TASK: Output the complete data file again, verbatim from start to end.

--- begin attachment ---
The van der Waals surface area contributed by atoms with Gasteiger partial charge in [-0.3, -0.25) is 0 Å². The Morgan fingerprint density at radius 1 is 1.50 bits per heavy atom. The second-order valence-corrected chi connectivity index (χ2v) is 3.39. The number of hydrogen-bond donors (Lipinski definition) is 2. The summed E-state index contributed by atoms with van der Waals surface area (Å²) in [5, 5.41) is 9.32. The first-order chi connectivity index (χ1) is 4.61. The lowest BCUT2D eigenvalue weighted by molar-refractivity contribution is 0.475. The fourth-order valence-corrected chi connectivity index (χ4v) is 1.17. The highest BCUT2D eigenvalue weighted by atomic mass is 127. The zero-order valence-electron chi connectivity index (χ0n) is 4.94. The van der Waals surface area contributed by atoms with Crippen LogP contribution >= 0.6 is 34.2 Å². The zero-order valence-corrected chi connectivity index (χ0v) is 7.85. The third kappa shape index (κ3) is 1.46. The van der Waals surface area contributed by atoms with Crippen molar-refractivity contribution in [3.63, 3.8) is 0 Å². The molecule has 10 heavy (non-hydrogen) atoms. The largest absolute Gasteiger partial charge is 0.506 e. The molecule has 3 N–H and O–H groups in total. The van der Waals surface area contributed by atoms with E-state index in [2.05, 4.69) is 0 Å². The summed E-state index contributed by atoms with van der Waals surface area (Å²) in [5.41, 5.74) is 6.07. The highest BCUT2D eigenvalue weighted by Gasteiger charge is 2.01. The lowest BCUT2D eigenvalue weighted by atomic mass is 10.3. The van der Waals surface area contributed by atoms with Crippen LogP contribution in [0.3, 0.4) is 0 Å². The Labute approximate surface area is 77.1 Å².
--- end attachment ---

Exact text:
The van der Waals surface area contributed by atoms with Gasteiger partial charge in [-0.3, -0.25) is 0 Å². The Morgan fingerprint density at radius 1 is 1.50 bits per heavy atom. The second-order valence-corrected chi connectivity index (χ2v) is 3.39. The number of hydrogen-bond donors (Lipinski definition) is 2. The summed E-state index contributed by atoms with van der Waals surface area (Å²) in [5, 5.41) is 9.32. The first-order chi connectivity index (χ1) is 4.61. The lowest BCUT2D eigenvalue weighted by molar-refractivity contribution is 0.475. The fourth-order valence-corrected chi connectivity index (χ4v) is 1.17. The highest BCUT2D eigenvalue weighted by atomic mass is 127. The zero-order valence-electron chi connectivity index (χ0n) is 4.94. The van der Waals surface area contributed by atoms with Crippen LogP contribution >= 0.6 is 34.2 Å². The zero-order valence-corrected chi connectivity index (χ0v) is 7.85. The third kappa shape index (κ3) is 1.46. The van der Waals surface area contributed by atoms with Crippen molar-refractivity contribution in [3.63, 3.8) is 0 Å². The molecule has 10 heavy (non-hydrogen) atoms. The largest absolute Gasteiger partial charge is 0.506 e. The molecule has 3 N–H and O–H groups in total. The van der Waals surface area contributed by atoms with E-state index in [2.05, 4.69) is 0 Å². The summed E-state index contributed by atoms with van der Waals surface area (Å²) in [5.41, 5.74) is 6.07. The highest BCUT2D eigenvalue weighted by Gasteiger charge is 2.01. The lowest BCUT2D eigenvalue weighted by atomic mass is 10.3. The van der Waals surface area contributed by atoms with Crippen LogP contribution in [0.3, 0.4) is 0 Å². The Labute approximate surface area is 77.1 Å².